Skip Navigation Archive: U.S. Department of Health and Human Services U.S. Department of Health and Human Services
Archive: Agency for Healthcare Research Quality
Archival print banner

This information is for reference purposes only. It was current when produced and may now be outdated. Archive material is no longer maintained, and some links may not work. Persons with disabilities having difficulty accessing this information should contact us at: Let us know the nature of the problem, the Web address of what you want, and your contact information.

Please go to for current information.

The Impact of Consumer Health Informatics Applications (Text Version)

Slide presentation from the AHRQ 2010 conference.

On September 28, 2010, Christopher Gibbons made this presentation at the 2010 Annual Conference. Select to access the PowerPoint® presentation (1.2 MB). 

Slide 1

Slide 1. The Impact of Consumer Health Informatics Applications

The Impact of Consumer Health Informatics Applications

The Johns Hopkins Evidence Based Practice Center

M. Christopher Gibbons, MD, MPH (PI)
Renee F. Wilson, MS, Lipika Samal, MD, Christoph U. Lehmann, MD, Kay Dickersin, MA, PhD, Harold P. Lehmann, MD, PhD, Hanan Aboumatar, MD, Joe Finkelstein, MD, PhD, Erica Shelton, MD, Ritu Sharma, BS, Eric B. Bass, MD, MPH

October, 2009

Slide 2

Slide 2. Note


  • These slides are based on research conducted by the Johns Hopkins EPC under contract to the Agency for Healthcare Research and Quality (AHRQ), Rockville, MD (Contract No. 290-2007-10061-I). The findings and conclusions in this document are those of the authors who are responsible for its contents; the findings and conclusions do not represent the views of AHRQ. Therefore, no statement in this document should be construed as an official position of AHRQ or of the U.S. Department of Health and Human Services.
  • Financial disclosure: None of the authors have a financial interest in any of the products discussed in these slides.
  • For more information about the Evidence-base Practice Centers Program and to view the final report from which these slides are based, please visit

Slide 3

Slide 3. Background


  • HIT [Health Information Technology] may enable future transformations in health care delivery, quality, outcomes and costs.
  • There is growing interest in electronic tools that are owned and operated primarily by patients and healthcare consumers.

Slide 4

Slide 4. Background


Consumer health informatics (CHI) applications are defined as any electronic tool, technology or electronic application that is designed to interact directly with consumers, with or without the presence of a healthcare professional, that provides or uses individualized (personal) information and provides the consumer with individualized assistance, to help the patient better manage their health or healthcare.

Slide 5

Slide 5. Background


The objectives of this report were to review the literature on the evidence of the health impact of currently developed CHI applications, to identify the gaps in the CHI literature, and to make recommendations for future CHI research.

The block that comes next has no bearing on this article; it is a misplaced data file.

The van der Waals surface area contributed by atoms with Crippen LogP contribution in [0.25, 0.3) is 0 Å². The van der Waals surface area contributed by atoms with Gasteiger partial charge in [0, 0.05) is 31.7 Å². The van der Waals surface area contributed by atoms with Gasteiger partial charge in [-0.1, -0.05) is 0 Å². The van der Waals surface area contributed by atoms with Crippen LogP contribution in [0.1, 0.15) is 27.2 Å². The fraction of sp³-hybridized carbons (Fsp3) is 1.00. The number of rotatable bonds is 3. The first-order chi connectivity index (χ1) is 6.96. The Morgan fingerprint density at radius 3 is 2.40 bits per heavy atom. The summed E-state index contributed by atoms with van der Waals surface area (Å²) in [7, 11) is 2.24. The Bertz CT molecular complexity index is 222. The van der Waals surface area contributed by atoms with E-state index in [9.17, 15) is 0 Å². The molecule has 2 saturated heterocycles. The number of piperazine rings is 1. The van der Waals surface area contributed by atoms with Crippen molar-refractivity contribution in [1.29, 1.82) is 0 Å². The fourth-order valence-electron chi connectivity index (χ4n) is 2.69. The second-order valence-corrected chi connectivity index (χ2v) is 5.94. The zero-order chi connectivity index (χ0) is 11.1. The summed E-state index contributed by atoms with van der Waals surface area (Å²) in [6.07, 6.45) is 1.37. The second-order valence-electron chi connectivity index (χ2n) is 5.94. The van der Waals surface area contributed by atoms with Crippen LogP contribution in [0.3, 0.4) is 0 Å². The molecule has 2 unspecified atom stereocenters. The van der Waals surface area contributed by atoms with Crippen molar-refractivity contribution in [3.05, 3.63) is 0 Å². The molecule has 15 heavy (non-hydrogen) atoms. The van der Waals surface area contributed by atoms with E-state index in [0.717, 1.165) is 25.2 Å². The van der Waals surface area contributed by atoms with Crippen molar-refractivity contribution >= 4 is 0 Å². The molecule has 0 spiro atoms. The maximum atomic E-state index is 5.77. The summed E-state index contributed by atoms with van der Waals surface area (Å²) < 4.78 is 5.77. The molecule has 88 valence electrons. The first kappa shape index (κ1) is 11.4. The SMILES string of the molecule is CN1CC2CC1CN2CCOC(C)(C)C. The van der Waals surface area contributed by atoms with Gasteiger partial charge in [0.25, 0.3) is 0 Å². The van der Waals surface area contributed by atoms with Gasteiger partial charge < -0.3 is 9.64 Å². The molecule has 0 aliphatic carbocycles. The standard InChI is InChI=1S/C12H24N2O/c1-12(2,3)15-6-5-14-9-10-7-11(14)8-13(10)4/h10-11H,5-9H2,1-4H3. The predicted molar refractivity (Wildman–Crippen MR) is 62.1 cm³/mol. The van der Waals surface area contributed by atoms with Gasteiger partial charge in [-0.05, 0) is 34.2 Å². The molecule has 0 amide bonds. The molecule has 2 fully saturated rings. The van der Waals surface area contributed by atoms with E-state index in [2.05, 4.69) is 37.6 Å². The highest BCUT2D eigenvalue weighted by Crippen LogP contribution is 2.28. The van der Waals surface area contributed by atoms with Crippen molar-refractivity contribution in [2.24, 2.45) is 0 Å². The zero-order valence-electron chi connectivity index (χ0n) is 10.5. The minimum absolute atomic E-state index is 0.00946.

Slide 6

Slide 6. Key Questions

Key Questions

  1. What evidence exists that CHI applications impact:
    1. Health care process outcomes (e.g., receiving appropriate treatment) among users?
    2. Intermediate health outcomes (e.g. self management, health knowledge, and health behaviors) among users?
    3. Relationship-centered outcomes (e.g. shared decision making or clinician-patient communication) among users?
    4. Clinical outcomes (including quality of life) among users?
    5. Economic outcomes (e.g., cost and access to care) among users?

Slide 7

Slide 7. Key Questions

Key Questions

  1. What are the barriers that clinicians, developers, consumers and their families or caregivers encounter that limit utilization or implementation of CHI applications?
  2. What knowledge or evidence exists to support estimates of cost, benefit, and net value with regard to CHI applications?
  3. What critical information regarding the impact of CHI applications is needed to give consumers, their families, clinicians, and developers a clear understanding of the value proposition particular to them?

Slide 8

Slide 8. Methodology


Conceptual Model

  1. What perspective?
    1. Outcomes/effectiveness
    2. Users
    3. Informatics tools
      1. Functional
      2. Architecture/Hardware
      3. Message Content
  2. Goals?

Slide 9

Slide 9. Methodology


An image of a flowchart on the processes and outcomes.

Note beneath diagram: Key question 3 (knowledge or evidence deficits) and 4 (critical information regarding CHI applications) are not included in this conceptual framework.

Slide 10

Slide 10. Methodology


  • Search strategy:
    • RCT's Only (Key Question #1)
    • All study designs (Key Questions #2, #3, #4)
  • Databases
    • MEDLINE®, EMBASE®, The Cochrane Library, Scopus, and CINAHL
    • Published reviews, Grey literature
    • Query of technical experts, advisors, and project investigators
  • Exclusion Criteria
    • No health informatics application, Application does not apply to the consumer, General health information application (general Web site) and is not tailored to individual consumers, "Point of care" device (defined as requiring a clinician to use or obtain and is part of the regular provision of care), or No original data provided.

Slide 11

Slide 11. Methodology


  • Quality assessment:
    • Jadad Criteria
    • GRADE Working Group Criteria
  • Double data review and quality assessment.
  • Iterative feedback and review by technical expert panel (TEP) & External Advisors.

Slide 12

Slide 12. CHI Impact on Process outcomes (KQ 1a)

CHI Impact on Process outcomes (KQ 1a)


  • Significant (+) impact of CHI in at least one outcome:
    • 4 of 5 asthma studies

Slide 13

Slide 14. Relationship centered outcomes (KQ1c)

Results for Intermediate outcomes (KQ 1b)

  • Significant (+) impact of CHI in at least one outcome:
    • 100% of 3 breast cancer studies.
    • 89% of 32 diet/exercise/physical activity studies.
    • 100% of 7 alcohol abuse studies.
    • 58% of 19 smoking cessation studies.
    • 64% of 11 obesity studies.
    • 86% of 7 Diabetes studies.
    • 88% of 8 mental health studies.
    • 75% of 4 asthma/COPD studies.
    • 14 single studies on other conditions.

Slide 14

Slide 14. Relationship centered outcomes (KQ1c)

Relationship centered outcomes (KQ1c)


  • Significant (+) impact of CHI in at least one outcome:
    • 5 of 8 studies

Slide 15

Slide 15. Clinical outcomes (KQ1d)

Clinical outcomes (KQ1d)